National Newswatch
National Opinion Centre

It’s Election Day across communities in Ontario and one gets the sense that, as democracy is facing growing difficulty around the world, the validity of such contests continues to come into question, as citizens wonder if they truly make much difference.  The repeated calls across the globe for some “strong leader” to overcome the weakness of the system tells us that trust in our politics is reaching an historic low.  Everywhere in the west, political parties, politicians and trust in elections is fading and no amount of political promises seems sufficient to reverse the trend.

Ironically, while all this is going on, interest in politics itself is growing almost exponentially.  What’s that about?  It might very well be that what is truly in question today is process and not so much the players.  It makes for an odd situation – why this resurgent interest in politics as decline in democracy dwindles.

Perhaps democracy is far healthier than we realize but that our ways of determining its strength are dated and misplaced.  The alternative that is troubling to consider is that our democracy and politics are just modern arenas of entertainment, with protagonists, antagonists, and an ability to rouse the passions of millions of viewers and listeners to a fever pitch.  The phenomenon that is Donald Trump simply can’t be measured without acknowledging this troubling reality.  Such things become ratings bonanzas, leaving modern media monopolies with the overriding penchant to push the pedal to the metal on such coverage and crowding out other vital issues of public policy in the process.  Beneath it all, perhaps unknowingly, they are aiding the rise of an unmanageable populism.

In early-1970s Canada, citizens trusted politics more yet showed a heightened apathy towards democracy in general.   Today, our politics is mesmerizing people at the same time as it erodes trust in political institutions – likely a recipe of for future democratic disruption.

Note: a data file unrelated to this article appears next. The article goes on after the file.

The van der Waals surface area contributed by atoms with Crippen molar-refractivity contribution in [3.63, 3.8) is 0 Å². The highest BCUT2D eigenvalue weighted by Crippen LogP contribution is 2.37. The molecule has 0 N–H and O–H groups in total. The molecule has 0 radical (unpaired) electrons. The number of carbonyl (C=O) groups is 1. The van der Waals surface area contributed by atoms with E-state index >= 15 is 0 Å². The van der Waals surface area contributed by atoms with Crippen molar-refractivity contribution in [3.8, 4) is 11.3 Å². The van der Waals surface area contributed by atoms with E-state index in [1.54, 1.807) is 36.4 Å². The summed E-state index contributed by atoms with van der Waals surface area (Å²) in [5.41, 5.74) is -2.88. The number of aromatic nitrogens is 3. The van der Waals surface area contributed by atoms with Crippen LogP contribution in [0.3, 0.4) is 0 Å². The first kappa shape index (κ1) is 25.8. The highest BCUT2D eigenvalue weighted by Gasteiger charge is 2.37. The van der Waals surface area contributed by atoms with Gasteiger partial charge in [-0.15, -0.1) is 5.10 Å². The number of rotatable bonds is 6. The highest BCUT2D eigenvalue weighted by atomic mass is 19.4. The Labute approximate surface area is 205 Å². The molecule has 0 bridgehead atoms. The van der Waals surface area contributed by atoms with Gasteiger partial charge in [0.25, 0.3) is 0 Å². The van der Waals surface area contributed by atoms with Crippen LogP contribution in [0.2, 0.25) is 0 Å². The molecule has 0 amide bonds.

Which brings us back to elections and their effectiveness.  In an era when public trust in politicians was high and when elected representatives of differing views nevertheless worked out compromise positions for the benefit of citizens, elections were perhaps enough to guide democracy along a path of effectiveness.  Today, however, with such dysfunction and low expectations, elections feel like a blunt instrument for providing citizens a clear say and politicians with an obvious mandate.

Jean-Jacques Rousseau spotted the problem as far back as the 18th century:

“The people of England deceive themselves when they fancy they are free; they are so, in fact, only during the election of members of parliament: for, as soon as a new one is elected, they are again in chains, and are nothing.”

To date, the bulk of attention on democracy’s malaise has been focused on the process of voting – elections, whether first-past-the-post, proportional representation, or other options.  With the world becoming more fast paced, technologically driven and sophisticated, the time has come for a more complex response to meet the challenge.  Perhaps it was naïve of us to believe that showing up every four years, making a mark on a piece of paper in a private setting, and then living with the outcome would be sufficient to carry us into the new century.  It isn’t and we have to adapt.

The most vital requirement is not so much that the political class up its game (as welcome as that would be), but that citizens understand that more is now required of them than making an occasional showing at the ballot box.  If they wish a voice, then it must be informed and reasoned, and to achieve that level requires more citizenship involvement in democracy to meet the challenge.  They require the best information to make the best choices, the most reasoned perspectives to land on the most sensible solutions.  In other words, those currently in possession of that information – politicians and bureaucrats – should effectively dispense it to citizens, who then must put their best minds to working for the best outcomes for everyone and not just their own particular interests.

It’s complicated, but that just what the world itself has become.  We must begin working our way to where the ballot box becomes one part of the process of engagement and not its end.  As Paul Collier put it in his, The Bottom Billion: “Elections determine who is in power, but they do not determine how power is used.”  The first part is for the politicians; the second portion is for us to bring about.

Glen Pearson was a career professional firefighter and is a former Member of Parliament from southwestern Ontario.  He and his wife adopted three children from South Sudan and reside in London, Ontario.  He has been the co-director of the London Food Bank for 32 years.  He writes regularly for the London Free Press and also shares his views on a blog entitled “The Parallel Parliament“.   Follow him on twitter @GlenPearson.
The views, opinions and analyses expressed in the articles on National Newswatch are those of the contributor(s) and do not necessarily reflect the views or opinions of the publishers.
Click here for more political news headlines